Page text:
Javascript Intro To Data Types

In this lesson, we'll cover some of the most commonly used data types in JavaScript.


  1. Define "data type"
  2. Explain JavaScript's data types
  3. Use the typeof operator to explore JavaScript's data types

What is a data type?

At the machine level, all data on a computer is bits — 1s and 0s. Humans, it turns out, prefer not to work so close to the metal, so we have data types for describing different bits of information. Data types classify our data both for ourselves and the computer so that we can develop some expectations as to how the data can and will be used.


Imagine you're building a new-fangled version of those toys where you have to match the shape with the hole it fits into.

shape sorter

This new-fangled version works when you combine inputs of the same type. To demonstrate, let's do some math. Open up your Chrome console (View/Developer/JavaScript Console) and enter:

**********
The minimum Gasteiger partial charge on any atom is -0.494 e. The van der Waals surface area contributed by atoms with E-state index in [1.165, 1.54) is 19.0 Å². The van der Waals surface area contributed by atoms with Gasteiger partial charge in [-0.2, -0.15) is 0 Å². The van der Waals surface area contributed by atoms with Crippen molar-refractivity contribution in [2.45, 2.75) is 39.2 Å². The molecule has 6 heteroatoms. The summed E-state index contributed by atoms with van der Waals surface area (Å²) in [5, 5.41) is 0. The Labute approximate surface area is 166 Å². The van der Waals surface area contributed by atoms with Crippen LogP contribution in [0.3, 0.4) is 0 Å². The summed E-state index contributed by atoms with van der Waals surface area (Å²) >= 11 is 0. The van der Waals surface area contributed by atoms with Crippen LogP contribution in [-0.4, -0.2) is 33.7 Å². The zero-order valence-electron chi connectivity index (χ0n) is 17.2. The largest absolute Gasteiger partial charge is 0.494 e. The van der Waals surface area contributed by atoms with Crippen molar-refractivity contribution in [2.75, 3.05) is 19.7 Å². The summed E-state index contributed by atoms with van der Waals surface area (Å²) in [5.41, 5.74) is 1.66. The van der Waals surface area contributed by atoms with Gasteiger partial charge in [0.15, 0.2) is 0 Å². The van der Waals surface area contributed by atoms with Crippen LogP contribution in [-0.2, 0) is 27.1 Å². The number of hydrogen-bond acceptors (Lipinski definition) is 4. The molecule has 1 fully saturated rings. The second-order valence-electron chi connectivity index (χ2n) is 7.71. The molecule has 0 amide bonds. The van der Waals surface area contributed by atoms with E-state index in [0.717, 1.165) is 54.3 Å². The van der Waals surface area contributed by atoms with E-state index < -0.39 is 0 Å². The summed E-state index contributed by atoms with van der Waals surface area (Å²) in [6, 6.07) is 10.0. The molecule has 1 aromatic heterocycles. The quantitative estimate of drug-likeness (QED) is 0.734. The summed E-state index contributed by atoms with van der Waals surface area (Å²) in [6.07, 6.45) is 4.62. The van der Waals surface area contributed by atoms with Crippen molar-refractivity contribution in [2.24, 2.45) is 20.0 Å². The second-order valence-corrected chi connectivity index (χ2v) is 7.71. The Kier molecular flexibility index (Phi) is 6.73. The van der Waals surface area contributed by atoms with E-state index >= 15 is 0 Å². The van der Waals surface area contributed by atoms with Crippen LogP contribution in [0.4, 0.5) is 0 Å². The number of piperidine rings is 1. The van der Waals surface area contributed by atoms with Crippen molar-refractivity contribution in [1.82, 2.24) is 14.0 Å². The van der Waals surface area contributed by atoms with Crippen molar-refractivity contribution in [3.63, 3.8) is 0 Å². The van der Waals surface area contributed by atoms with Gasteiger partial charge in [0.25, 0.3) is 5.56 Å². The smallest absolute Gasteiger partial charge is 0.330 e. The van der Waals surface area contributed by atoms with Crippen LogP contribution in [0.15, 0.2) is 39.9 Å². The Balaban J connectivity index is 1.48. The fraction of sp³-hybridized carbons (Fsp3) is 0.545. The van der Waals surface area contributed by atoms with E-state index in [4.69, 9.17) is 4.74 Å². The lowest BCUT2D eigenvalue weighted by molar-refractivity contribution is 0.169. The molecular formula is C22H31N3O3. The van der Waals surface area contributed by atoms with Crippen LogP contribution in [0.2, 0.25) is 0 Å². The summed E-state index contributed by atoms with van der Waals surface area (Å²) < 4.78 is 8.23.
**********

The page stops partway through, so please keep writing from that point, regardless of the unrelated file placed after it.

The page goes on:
2 + 2

We should, unsurprisingly, see 4 show up in console. Cool — pop that into the 4 hole in our shape sorter. Now let's try

2 + "2"

(Don't forget the quotation marks around the second number!)

And press enter.

Um. Something's broken? Instead of another 4, we got "22" — that won't work.

It turns out, we're adding (with the + operator) things of two different types. 2 is a number; "2" is a string. So when we add them together, JavaScript recognizes that we can't do simple arithmetic — instead, it tries to make the two things compatible. In this case, it turns the first 2 into "2" and then concatenates (pushes together) the two things — so we get "22".

One last example — before you press "enter" for this one, we want to think about what's going to happen. What will the result be?

"2" + 2

Have you thought about it? What did we learn above? Are you ready? Okay, press "enter".

That's right, the result of "2" + 2 is also "22".

Why all this mumbo jumbo with types? Well, let's think about it. As humans when we see 2345, we provide context: we might think of this sequence of integers in our heads as "two thousand three hundred forty-five"; we might note immediately that the integers are consecutive. We understand that 2345 + 2 should give us 2347.